An Uncommon Case of Neurofibromatosis Type 2: A Tribute to the Intracranial Calcifications
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Neurofibromatosis Type 2 (NF2) is a genetic disorder associated with schwannomas, meningiomas, and ependymomas. Intracranial calcifications, either tumoral or non-tumoral, are relatively lesser known features of NF2. Here, we present a case of NF2, in which the diagnosis was suspected due to the presence of choroid plexus and subependymal calcifications, although no obvious schwannoma or meningioma was detected initially on standard computed tomography or magnetic resonance imaging. This case highlights the importance of further evaluation with appropriate imaging techniques.
neurofibromatosis type 2
Neurofibromatosis Type 2 (NF2) is an autosomal dominant disease characterized by schwannomas, meningiomas, and ependymomas. Bilateral vestibular schwannomas, occurring in the majority of adult patients with NF2, are diagnostic of NF2. They usually present as an enhancing mass extending into the cerebellopontine cistern from the internal acoustic canal. However, in some cases, these tumors may be absent or too small to be detected with standard computed tomography (CT) and/or magnetic resonance imaging (MRI). In such cases, presence of the non-tumoral calcifications with or without tumoral calcifications may suggest the possible diagnosis of NF2.
In this paper, we present a case of NF2, who was diagnosed on the basis of intracranial calcifications.
A 34-year-old man with a complaint of mild hearing loss in the left ear was referred to our department for temporal bone CT. His family history was unremarkable. Temporal bone CT [Figure 1a–d], showed subependymal calcification at the foramen of Monro [Figure 1a], choroid plexus calcifications within the lateral ventricles [Figure 1b], a small calcified lesion adjacent to the right cavernous sinus [Figure 1c], and a partially calcified midline mass adjacent to the fourth ventricle [Figure 1d]. These findings were found highly suspicious for NF2, although no prominent mass was seen within the cerebellopontine cisterns or internal acoustic canals. Thus, further imaging with MRI was recommended. Cerebral MRI with intravenous contrast administration showed no major findings except an enhancing mass at the posterior aspect of the fourth ventricle Figure 2. Inner ear MRI with the aid of fast imaging employing steady state acquisition (FIESTA) [Figure 3a] and contrast enhanced T1-weighted sequences with thin slices [Figure 3b] revealed bilateral small intracanalicular lesions consistent with schwannomas. In addition, the small calcified lesion adjacent to the right cavernous sinus showed contrast enhancement indicating a meningioma. Spinal MRI [Figure 4a and b], which was performed to evaluate possible additional tumors, showed a mass causing focal cord expansion at C5-C6 level [Figure 4a] and multiple enhancing small intramedullary lesions [Figure 4b] consistent with ependymomas in the cervical cord. All these findings supported the final diagnosis of NF2. Posterior fossa mass was operated and diagnosed as WHO Grade 2 ependymoma histopathologically [Figure 5].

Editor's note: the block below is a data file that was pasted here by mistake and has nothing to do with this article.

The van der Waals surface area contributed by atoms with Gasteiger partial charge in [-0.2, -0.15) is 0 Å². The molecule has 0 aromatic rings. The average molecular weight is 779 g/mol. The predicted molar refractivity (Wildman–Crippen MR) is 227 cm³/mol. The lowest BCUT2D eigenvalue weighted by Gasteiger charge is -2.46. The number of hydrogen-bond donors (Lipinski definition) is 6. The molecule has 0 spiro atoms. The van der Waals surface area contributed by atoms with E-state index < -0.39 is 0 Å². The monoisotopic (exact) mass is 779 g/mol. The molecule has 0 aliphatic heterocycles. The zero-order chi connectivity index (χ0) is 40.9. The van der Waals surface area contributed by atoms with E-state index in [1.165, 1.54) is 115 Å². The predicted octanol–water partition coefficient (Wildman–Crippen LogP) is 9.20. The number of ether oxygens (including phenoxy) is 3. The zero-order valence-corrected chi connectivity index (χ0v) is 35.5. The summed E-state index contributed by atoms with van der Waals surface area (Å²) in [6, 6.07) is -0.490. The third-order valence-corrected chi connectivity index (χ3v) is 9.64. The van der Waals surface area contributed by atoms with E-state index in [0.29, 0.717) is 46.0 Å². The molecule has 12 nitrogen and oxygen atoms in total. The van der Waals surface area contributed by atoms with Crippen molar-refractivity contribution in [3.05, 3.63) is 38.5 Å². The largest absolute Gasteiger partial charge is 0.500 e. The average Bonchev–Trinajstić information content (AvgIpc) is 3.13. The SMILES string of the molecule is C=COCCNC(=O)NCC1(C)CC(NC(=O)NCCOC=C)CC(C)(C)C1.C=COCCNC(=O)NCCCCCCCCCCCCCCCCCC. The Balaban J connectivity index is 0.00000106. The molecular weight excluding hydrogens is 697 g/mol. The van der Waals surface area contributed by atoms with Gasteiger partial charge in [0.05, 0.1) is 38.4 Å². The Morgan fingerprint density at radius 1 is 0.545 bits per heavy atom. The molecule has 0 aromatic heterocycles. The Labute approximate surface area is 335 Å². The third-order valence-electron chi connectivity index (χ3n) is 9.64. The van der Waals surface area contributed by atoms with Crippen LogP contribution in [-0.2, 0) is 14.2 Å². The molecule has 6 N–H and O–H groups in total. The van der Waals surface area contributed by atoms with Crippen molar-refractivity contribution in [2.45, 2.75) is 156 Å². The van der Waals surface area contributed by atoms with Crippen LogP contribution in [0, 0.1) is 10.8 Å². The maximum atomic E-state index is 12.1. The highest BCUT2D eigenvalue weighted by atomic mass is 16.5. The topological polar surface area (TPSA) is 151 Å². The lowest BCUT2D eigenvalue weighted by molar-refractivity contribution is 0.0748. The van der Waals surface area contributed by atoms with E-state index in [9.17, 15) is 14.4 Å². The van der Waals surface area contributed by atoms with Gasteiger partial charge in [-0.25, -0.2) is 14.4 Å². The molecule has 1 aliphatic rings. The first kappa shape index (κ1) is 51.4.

NF2 is a hereditary syndrome characterized by the nervous system tumors including schwannoma, meningioma, and ependymoma. Although sharing the same name, NF1 and NF2 are distinct disorders arising from separate chromosomes with different clinical and imaging findings [Table 1]. A mutation causing the inactivation of a tumor suppressor gene on the long arm of chromosome 17 is responsible for NF1. However, NF2 is caused by a defect in the gene located on chromosome 22, which normally encodes a tumor suppressor protein called “Merlin.” Neurofibromas, which are hallmarks of NF1, are seen in a minority of patients with NF2. Therefore, the term “multiple inherited schwannomas, menengiomas, ependymomas,” which enables a better definition of the disease is now being widely used.